SCAN Correctional Arts is a non-profit organization working to foster the development and appreciation of arts programs in correctional arts environments. SCAN is developing channels of communication and exchange among artists working with juvenile and adult offenders, and corrections professionals who administer arts programs in institutions and community-based programs. The Prison Arts Resource Project: An Annotated Bibliography (PARP) is an ongoing project of SCAN where evidence-based studies are summarized and disseminated internationally. Previous publications of SCAN include Arts Programs for Juvenile Offenders in Detention and Corrections: A Guide to Promising Practices (2002), which had a directory of juvenile arts programs in the U.S., and the Directory of Southwest Correctional Arts & Correctional Artists (1994).
SCAN Board of Directors
Dianne Logan, Board President: Dianne Logan has pursued a multi-track career in criminal and juvenile justice, public relations and non-profit administration. In 1992, she retired from the juvenile probation agency in Houston and co-founded the Southwest Correctional Arts Network (now SCAN Correctional Arts). An experienced lecturer and trainer, Logan has provided technical assistance to dozens of non-profit and government agencies across the country.
Grady Hillman, Vice President: Grady Hillman is an international correctional artist and consultant with 38 years of experience in the field. He co-founded the Southwest Correctional Arts Network (SCAN) in 1992. He wrote Arts Programs for Juvenile Offenders in Detention and Corrections: A Guide to Promising Practices for the National Endowment for the Arts (NEA) and the OJJDP in 2002. He co-authored the Prison Arts Resource Project: An Annotated Bibliography with Dr. Amanda Gardner and Dr. Lori Hager. From 2014 to 2019, he served as a consultant for the inter-agency correctional arts program directed by the NEA and the Federal Bureau of Prisons.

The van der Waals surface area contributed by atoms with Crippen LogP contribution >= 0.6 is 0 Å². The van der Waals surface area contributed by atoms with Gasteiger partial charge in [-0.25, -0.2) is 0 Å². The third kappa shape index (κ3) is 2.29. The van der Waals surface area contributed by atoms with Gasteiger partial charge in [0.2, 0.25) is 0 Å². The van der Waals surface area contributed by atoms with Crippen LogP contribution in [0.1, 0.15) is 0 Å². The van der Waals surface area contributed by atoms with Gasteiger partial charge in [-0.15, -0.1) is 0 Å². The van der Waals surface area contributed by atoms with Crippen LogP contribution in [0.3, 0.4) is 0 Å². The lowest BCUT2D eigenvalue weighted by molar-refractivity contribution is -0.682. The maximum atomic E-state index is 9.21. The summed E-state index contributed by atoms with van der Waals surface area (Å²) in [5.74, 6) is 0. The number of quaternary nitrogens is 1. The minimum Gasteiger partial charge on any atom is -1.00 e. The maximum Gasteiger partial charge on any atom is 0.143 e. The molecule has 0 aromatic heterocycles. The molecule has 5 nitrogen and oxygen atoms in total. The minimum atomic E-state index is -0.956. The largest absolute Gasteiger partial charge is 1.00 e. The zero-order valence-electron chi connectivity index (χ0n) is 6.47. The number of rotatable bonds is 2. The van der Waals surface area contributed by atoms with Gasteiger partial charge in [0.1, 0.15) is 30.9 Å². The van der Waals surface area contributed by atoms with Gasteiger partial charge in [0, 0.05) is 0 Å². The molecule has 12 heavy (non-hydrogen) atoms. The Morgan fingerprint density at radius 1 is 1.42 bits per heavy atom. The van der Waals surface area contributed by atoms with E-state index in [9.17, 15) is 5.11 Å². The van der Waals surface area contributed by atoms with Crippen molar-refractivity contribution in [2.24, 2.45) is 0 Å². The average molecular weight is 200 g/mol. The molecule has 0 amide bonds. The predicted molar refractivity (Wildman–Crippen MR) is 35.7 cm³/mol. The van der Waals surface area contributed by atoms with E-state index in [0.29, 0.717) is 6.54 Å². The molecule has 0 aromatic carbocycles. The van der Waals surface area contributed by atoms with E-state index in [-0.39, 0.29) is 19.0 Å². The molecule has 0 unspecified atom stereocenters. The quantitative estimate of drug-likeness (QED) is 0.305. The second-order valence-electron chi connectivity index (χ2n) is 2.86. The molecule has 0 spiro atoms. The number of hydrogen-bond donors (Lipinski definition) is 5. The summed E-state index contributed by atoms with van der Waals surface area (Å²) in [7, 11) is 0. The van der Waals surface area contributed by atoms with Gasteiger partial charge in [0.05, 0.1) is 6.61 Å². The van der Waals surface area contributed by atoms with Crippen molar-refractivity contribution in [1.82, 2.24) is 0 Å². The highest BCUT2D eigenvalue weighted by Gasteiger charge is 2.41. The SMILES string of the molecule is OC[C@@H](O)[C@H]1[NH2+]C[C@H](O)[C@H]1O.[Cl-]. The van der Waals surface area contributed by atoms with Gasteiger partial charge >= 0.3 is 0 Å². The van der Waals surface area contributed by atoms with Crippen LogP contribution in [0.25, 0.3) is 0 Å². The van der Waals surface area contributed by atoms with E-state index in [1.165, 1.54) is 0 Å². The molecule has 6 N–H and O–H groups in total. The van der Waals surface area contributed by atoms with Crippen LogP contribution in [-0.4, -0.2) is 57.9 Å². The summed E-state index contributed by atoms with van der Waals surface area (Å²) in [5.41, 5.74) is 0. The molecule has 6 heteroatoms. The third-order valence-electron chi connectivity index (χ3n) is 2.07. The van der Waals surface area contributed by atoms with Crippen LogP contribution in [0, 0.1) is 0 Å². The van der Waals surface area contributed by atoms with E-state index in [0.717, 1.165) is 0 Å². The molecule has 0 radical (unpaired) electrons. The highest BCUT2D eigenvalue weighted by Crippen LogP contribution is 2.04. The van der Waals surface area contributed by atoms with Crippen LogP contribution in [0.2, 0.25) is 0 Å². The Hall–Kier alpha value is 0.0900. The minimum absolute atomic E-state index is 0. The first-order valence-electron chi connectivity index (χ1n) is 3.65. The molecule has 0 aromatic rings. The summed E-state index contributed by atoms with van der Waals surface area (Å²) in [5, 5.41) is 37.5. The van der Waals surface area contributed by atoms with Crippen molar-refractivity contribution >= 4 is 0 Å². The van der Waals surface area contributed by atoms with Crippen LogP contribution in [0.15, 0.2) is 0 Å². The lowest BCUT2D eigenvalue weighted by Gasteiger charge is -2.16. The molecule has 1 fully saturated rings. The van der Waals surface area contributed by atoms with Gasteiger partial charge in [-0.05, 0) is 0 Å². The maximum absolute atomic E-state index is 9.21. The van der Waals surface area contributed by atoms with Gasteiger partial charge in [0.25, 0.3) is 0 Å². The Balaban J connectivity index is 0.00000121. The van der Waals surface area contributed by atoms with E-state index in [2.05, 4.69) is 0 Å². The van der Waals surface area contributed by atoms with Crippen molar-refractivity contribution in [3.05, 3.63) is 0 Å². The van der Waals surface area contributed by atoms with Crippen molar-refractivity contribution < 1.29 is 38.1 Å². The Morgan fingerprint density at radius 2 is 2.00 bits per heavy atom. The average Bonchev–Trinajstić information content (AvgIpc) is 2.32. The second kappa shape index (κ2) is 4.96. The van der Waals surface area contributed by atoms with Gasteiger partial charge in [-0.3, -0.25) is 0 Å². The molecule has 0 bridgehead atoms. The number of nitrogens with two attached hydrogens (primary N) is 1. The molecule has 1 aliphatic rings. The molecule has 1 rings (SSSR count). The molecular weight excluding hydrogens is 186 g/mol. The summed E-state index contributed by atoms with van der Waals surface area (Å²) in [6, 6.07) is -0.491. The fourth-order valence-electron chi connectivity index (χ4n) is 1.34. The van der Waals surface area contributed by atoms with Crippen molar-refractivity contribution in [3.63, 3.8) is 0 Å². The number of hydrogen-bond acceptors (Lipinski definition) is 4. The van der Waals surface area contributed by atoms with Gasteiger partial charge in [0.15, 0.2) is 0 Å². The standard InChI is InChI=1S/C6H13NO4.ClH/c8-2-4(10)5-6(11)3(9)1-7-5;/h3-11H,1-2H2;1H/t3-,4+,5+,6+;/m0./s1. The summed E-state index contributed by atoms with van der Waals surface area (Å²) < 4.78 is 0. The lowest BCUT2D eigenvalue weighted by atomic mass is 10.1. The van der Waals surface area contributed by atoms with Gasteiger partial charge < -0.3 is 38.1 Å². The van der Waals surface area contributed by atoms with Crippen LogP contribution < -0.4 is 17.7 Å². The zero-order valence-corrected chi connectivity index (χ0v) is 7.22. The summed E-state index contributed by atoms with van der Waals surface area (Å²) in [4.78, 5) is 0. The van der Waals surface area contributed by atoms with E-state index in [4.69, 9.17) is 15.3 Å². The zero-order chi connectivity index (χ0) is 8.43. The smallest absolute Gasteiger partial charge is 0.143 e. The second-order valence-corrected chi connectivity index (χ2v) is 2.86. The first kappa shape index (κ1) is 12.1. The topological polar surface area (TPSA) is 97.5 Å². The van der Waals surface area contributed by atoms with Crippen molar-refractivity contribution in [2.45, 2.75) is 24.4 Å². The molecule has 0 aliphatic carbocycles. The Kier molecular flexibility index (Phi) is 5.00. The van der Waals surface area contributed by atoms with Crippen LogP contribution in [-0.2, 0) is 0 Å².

Amanda Gardner, PhD, Secretary: Amanda Gardner, has facilitated creative-writing workshops for people experiencing homelessness, incarceration and mental illness. She has received several program and research-related grants from the National Endowment for the Arts. She is co-author, with Grady Hillman and Lori Hager, PhD, of the Prison Arts Resource Project.
Laura Caulfield, PhD, Board Member: Laura Caulfield is a professor and chair of the Institute for Community Research and Development at the University of Wolverhampton, UK. Laura is a psychologist and criminologist and her research focuses on the role of the arts in criminal justice. Her work was instrumental in challenging UK government policy on restrictions to arts activities in prisons, has influenced the practice of arts programs working in the criminal justice system, and has developed methodological approaches in seeking to evidence the impact of the arts. Her latest book, Criminological Skills and Research for Beginners, was published in 2018.